Former JBLM soldier wounded in Iraq: ‘Let them handle their own civil war’

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Local Iraq war veteran Nicholas McCallon says, “The best thing may be to stay out of it. Let them handle their own civil war.” (Photo: KCPQ-TV)

SEATTLE — As Iraq erupts again in civil war, hearts are heavy in Western Washington. The lives of local military families could be disrupted again, if the situation continues to escalate.

On Friday, naval bases in Snohomish and Kitsap counties, as well as JBLM, say it’s too early to talk about the exact impact. But some veterans believe local soldiers could be deployed to a war that was supposed to be over when the last U.S. troops left on Dec. 18, 2011 — eight years after U.S. forces invaded the country.

The insurgents’ momentum in Iraq this week is heart-wrenching for local veteran Nicholas McCallon.

“It makes me feel like a failure, like you failed your country. We pulled out so quickly, we did not have our bases covered,” McCallon said.

During his two tours in Iraq, the former JBLM solider was injured by IED’s seven different times and lost three close friends in areas now overrun by militants.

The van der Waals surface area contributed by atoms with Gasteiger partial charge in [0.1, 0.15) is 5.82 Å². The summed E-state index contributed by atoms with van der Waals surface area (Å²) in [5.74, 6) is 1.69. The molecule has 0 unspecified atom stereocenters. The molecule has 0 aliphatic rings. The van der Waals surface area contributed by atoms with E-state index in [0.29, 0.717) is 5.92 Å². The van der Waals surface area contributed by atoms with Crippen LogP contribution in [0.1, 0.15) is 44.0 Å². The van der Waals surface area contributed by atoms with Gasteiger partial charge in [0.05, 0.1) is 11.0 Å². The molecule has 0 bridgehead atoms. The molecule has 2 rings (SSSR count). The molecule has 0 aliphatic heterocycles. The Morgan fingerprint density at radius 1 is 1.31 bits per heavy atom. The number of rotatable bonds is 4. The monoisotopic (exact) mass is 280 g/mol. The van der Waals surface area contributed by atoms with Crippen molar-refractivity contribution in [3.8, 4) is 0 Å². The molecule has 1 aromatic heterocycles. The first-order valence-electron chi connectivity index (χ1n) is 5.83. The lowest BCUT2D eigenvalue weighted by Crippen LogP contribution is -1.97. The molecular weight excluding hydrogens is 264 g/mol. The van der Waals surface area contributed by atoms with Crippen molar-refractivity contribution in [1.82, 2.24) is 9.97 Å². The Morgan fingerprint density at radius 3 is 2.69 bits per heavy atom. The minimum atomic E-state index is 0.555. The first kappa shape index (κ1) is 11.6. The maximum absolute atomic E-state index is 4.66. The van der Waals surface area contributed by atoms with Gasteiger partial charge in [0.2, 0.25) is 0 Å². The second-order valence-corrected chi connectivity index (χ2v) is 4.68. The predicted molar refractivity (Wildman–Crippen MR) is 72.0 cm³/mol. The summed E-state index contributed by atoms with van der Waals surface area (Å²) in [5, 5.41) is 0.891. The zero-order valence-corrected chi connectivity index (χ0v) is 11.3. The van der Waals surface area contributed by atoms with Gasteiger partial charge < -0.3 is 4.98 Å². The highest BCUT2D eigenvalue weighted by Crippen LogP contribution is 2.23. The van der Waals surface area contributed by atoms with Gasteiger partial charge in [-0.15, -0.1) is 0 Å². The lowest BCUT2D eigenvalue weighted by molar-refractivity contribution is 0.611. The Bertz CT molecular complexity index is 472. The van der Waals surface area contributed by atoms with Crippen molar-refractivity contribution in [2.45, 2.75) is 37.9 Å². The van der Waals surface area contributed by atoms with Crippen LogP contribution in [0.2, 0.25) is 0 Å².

“I don’t know why I am still here. I often think I should have died. but I am alive. But my friends aren’t,” McCallon said.

President Obama is determined to keep ground troops out of Iraq but other options like drone strikes and surveillance flights are on the table. Some believe local soldiers will be called for duty once again.

“It could mean that some of them are deployed again, every military installation would be affected,” McCallon said.

Sue Rothwell hopes that is wrong.

“Here, we cannot come to work and forget about the war,” she said.

Rothwell owns “Gerties,” a well-known hangout for JBLM soldiers. She says up to 90 percent of her customers are military folks.

“We get to know their faces and what they eat, what they are like,” Rothwell said.

Too often those familiar faces never come back — but they are not forgotten.

The pictures of fallen heroes are on her wall, and they are a constant reminder that the war may never be over.

“It’s hard to be happy at Gerties. We are happy when they come home, but underneath we know they may be going out again,” Rothwell said.

For those who can speak from experience, such as McCallon, he said it may be time for the United States to stand down when it comes to Iraq.

“It may be a lost cause. The best thing may be to stay out of it. Let them handle their own civil war,” McCallon said.

McCallon was awarded a Purple Heart for his service in Iraq. He says it takes a lot more than bravery to win a war; he wants the government to have a comprehensive plan if they decide again to fight insurgents in Iraq.

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